I’m proud to announce that my partner Aimee and I are hosting a new podcast, “where we question why women make up 50 percent of the world’s population but only a small percentage of the film industry.”
10 Years 10 Films (10Y10F) is a project to display embedded YouTube selections of cinema history. This is Part IV of a series that gives the viewer a quick time-lapse view of how movie technology and style has developed throughout the world – one clip each year – from 1888 through 2017, starting with the foundations to see how filmmakers build or deconstruct them.
As “the war to end all wars” came to a close in 1918, the destruction in Europe shifted the center of the film world to Hollywood. By 1928, the “Big Five” studios had been established and they dominated the artistic and economic production of films in the United States. This was particularly stifling for women directors as alpha males created a toxic environment on set.
Despite – or perhaps because of – their lack of resources, German filmmakers in particular were especially creative during this time. Foreign language films were rarely exhibited in the States, but as the political situation worsened, several directors from Europe and Russia were recruited to Hollywood.
This weekend, we celebrated the life of a beloved family member and friend. I knew him as Grandpa, but he was born Clylas Elwood Knight, Jr., on his mother’s family farm in Hawley, Texas, on Christmas Eve 1925. In his early 20’s, he became known as “Tex,” and it stuck with him the rest of his life.
I wanted to share the above photo of my brother Nick, Grandpa, and me (left to right). It’s from an epic cross-country camping trip that the three of us took in the summer of 1991. It is my favorite memory of him.
In 2010, I helped Grandpa publish his autobiography. It’s been revised with minor corrections a few times and the 3rd Edition is available on Lulu.com.
Links below to his obituaries. (The correct date of his passing is Wednesday, August 21st.)
While browsing through the oldest films available on Criterion’s new streaming service, I noticed several by Jean Painlevé.* These are from a DVD collection released in 2009 called Science Is Fiction: 23 Films by Jean Painlevé (parts also released earlier by BFI). From 1925 to 1982, Painlevé directed hundreds of short films, most around 10 minutes long.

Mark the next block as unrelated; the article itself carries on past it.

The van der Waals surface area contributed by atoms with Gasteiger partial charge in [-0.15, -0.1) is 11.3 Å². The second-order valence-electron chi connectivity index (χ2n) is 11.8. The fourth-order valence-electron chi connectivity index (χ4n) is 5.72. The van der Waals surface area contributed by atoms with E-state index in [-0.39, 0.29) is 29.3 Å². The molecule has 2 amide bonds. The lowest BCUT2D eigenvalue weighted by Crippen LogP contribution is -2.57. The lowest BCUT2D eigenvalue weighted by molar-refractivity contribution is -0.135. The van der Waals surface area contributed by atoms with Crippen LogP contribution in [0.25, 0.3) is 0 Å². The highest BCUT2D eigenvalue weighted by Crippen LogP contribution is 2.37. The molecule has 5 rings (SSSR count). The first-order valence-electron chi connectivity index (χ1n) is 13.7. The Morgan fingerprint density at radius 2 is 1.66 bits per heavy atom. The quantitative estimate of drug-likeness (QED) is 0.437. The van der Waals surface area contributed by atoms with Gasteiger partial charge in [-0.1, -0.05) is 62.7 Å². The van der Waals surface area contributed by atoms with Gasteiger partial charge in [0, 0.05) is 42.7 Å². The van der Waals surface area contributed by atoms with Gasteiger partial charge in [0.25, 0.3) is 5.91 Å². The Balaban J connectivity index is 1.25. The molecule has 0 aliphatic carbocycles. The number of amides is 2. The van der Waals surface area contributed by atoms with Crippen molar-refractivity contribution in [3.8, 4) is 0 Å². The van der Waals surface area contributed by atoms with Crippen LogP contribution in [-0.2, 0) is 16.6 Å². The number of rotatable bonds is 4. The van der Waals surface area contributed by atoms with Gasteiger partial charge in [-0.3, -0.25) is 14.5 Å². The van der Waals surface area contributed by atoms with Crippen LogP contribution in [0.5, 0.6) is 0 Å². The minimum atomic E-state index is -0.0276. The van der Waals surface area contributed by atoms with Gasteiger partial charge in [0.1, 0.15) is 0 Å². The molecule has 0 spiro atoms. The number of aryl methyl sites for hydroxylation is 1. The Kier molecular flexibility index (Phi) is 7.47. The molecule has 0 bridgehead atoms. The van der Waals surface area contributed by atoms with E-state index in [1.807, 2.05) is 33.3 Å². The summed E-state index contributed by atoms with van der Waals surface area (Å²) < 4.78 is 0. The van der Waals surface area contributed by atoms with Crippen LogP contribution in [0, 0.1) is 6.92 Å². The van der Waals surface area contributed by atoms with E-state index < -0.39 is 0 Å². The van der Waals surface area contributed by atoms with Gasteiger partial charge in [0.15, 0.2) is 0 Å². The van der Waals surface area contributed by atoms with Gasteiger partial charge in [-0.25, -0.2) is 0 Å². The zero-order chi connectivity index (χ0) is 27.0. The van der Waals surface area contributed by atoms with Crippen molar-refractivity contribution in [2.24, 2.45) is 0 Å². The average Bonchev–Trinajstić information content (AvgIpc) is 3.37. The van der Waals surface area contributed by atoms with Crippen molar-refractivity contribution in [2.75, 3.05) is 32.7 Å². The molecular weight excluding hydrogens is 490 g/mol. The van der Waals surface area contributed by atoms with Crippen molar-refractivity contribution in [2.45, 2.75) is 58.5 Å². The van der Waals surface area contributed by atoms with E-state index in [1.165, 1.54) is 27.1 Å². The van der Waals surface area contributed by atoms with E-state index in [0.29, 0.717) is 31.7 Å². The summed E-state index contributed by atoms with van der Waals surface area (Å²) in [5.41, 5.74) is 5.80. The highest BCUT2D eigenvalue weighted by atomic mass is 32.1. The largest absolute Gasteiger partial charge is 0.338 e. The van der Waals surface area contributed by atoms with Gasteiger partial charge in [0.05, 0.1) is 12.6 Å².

The mesmerizing, utterly unclassifiable science films of Jean Painlevé (1902-89) have to be seen to be believed: delightful, surrealist-influenced dream works that are also serious science. The French filmmaker-scientist-inventor had a decades-spanning career in which he created hundreds of short films on subjects ranging from astronomy to pigeons to, most famously, such marine-life marvels as the sea horse and the sea urchin. This definitive three-disc collection brings together the best of these, and also includes the French television series Jean Painlevé Through His Films, rock band Yo La Tengo’s eight-film score The Sounds of Science, and an essay by film scholar Scott MacDonald.
It’s been more than 20 years since we’ve seen a home video release of the inventors of cinema, Auguste and Louis Lumière. Their catalogue was produced between 1895 and 1905, so what could have changed in the past 20 years? In 2015, the Institut Lumière led an effort to release many of their films through new 4K scans (nearly 4 times the detail of Blu-ray, and 24 times the detail of DVD), now that the technology is more affordable. The fruits of their effort has finally come to Amazon Prime streaming (in 1080p), with English subtitles for the commentary. Simply entitled Lumière!